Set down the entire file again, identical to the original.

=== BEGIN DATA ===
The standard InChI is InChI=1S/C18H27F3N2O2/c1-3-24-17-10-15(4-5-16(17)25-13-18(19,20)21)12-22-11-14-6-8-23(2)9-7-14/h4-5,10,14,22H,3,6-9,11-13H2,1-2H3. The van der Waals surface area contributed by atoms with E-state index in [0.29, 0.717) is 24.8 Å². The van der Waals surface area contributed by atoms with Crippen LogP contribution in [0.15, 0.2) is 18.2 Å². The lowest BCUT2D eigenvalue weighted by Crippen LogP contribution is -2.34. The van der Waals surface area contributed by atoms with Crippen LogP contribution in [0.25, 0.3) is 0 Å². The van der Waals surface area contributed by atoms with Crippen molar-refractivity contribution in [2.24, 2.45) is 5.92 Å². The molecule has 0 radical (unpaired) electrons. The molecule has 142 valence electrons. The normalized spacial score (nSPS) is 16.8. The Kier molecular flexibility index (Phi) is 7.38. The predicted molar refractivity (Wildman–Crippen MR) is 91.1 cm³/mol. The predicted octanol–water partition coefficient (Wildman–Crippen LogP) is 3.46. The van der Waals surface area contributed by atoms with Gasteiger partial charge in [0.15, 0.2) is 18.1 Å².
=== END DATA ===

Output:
The standard InChI is InChI=1S/C18H27F3N2O2/c1-3-24-17-10-15(4-5-16(17)25-13-18(19,20)21)12-22-11-14-6-8-23(2)9-7-14/h4-5,10,14,22H,3,6-9,11-13H2,1-2H3. The van der Waals surface area contributed by atoms with E-state index in [0.29, 0.717) is 24.8 Å². The van der Waals surface area contributed by atoms with Crippen LogP contribution in [0.15, 0.2) is 18.2 Å². The lowest BCUT2D eigenvalue weighted by Crippen LogP contribution is -2.34. The van der Waals surface area contributed by atoms with Crippen LogP contribution in [0.25, 0.3) is 0 Å². The van der Waals surface area contributed by atoms with Crippen molar-refractivity contribution in [2.24, 2.45) is 5.92 Å². The molecule has 0 radical (unpaired) electrons. The molecule has 142 valence electrons. The normalized spacial score (nSPS) is 16.8. The Kier molecular flexibility index (Phi) is 7.38. The predicted molar refractivity (Wildman–Crippen MR) is 91.1 cm³/mol. The predicted octanol–water partition coefficient (Wildman–Crippen LogP) is 3.46. The van der Waals surface area contributed by atoms with Gasteiger partial charge in [0.15, 0.2) is 18.1 Å².